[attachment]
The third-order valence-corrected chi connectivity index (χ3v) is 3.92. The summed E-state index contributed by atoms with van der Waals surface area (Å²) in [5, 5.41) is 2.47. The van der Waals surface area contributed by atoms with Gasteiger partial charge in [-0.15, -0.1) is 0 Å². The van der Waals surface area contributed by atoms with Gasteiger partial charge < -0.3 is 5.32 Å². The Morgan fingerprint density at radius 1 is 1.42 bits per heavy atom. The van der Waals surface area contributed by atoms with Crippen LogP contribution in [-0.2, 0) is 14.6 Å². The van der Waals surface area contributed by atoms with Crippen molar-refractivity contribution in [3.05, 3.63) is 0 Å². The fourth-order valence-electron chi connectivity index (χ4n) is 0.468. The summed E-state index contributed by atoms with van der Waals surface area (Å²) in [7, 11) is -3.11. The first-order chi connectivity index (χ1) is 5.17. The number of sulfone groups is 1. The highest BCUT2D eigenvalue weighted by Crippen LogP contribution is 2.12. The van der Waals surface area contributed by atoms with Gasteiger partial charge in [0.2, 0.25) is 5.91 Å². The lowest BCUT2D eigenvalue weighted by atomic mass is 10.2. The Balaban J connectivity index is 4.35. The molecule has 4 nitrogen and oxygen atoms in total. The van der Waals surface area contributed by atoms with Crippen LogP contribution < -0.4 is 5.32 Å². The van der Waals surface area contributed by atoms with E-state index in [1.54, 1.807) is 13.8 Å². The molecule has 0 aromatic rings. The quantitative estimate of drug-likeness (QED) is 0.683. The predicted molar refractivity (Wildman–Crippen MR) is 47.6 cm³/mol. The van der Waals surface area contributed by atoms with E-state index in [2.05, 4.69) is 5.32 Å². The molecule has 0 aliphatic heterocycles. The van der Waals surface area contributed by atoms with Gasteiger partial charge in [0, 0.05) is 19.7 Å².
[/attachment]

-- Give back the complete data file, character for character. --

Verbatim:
The third-order valence-corrected chi connectivity index (χ3v) is 3.92. The summed E-state index contributed by atoms with van der Waals surface area (Å²) in [5, 5.41) is 2.47. The van der Waals surface area contributed by atoms with Gasteiger partial charge in [-0.15, -0.1) is 0 Å². The van der Waals surface area contributed by atoms with Gasteiger partial charge < -0.3 is 5.32 Å². The Morgan fingerprint density at radius 1 is 1.42 bits per heavy atom. The van der Waals surface area contributed by atoms with Crippen LogP contribution in [-0.2, 0) is 14.6 Å². The van der Waals surface area contributed by atoms with Crippen molar-refractivity contribution in [3.05, 3.63) is 0 Å². The fourth-order valence-electron chi connectivity index (χ4n) is 0.468. The summed E-state index contributed by atoms with van der Waals surface area (Å²) in [7, 11) is -3.11. The first-order chi connectivity index (χ1) is 5.17. The number of sulfone groups is 1. The highest BCUT2D eigenvalue weighted by Crippen LogP contribution is 2.12. The van der Waals surface area contributed by atoms with Gasteiger partial charge in [0.2, 0.25) is 5.91 Å². The lowest BCUT2D eigenvalue weighted by atomic mass is 10.2. The Balaban J connectivity index is 4.35. The molecule has 4 nitrogen and oxygen atoms in total. The van der Waals surface area contributed by atoms with Crippen LogP contribution < -0.4 is 5.32 Å². The van der Waals surface area contributed by atoms with E-state index in [1.54, 1.807) is 13.8 Å². The molecule has 0 aromatic rings. The quantitative estimate of drug-likeness (QED) is 0.683. The predicted molar refractivity (Wildman–Crippen MR) is 47.6 cm³/mol. The van der Waals surface area contributed by atoms with E-state index in [2.05, 4.69) is 5.32 Å². The molecule has 0 aliphatic heterocycles. The van der Waals surface area contributed by atoms with Gasteiger partial charge in [0, 0.05) is 19.7 Å².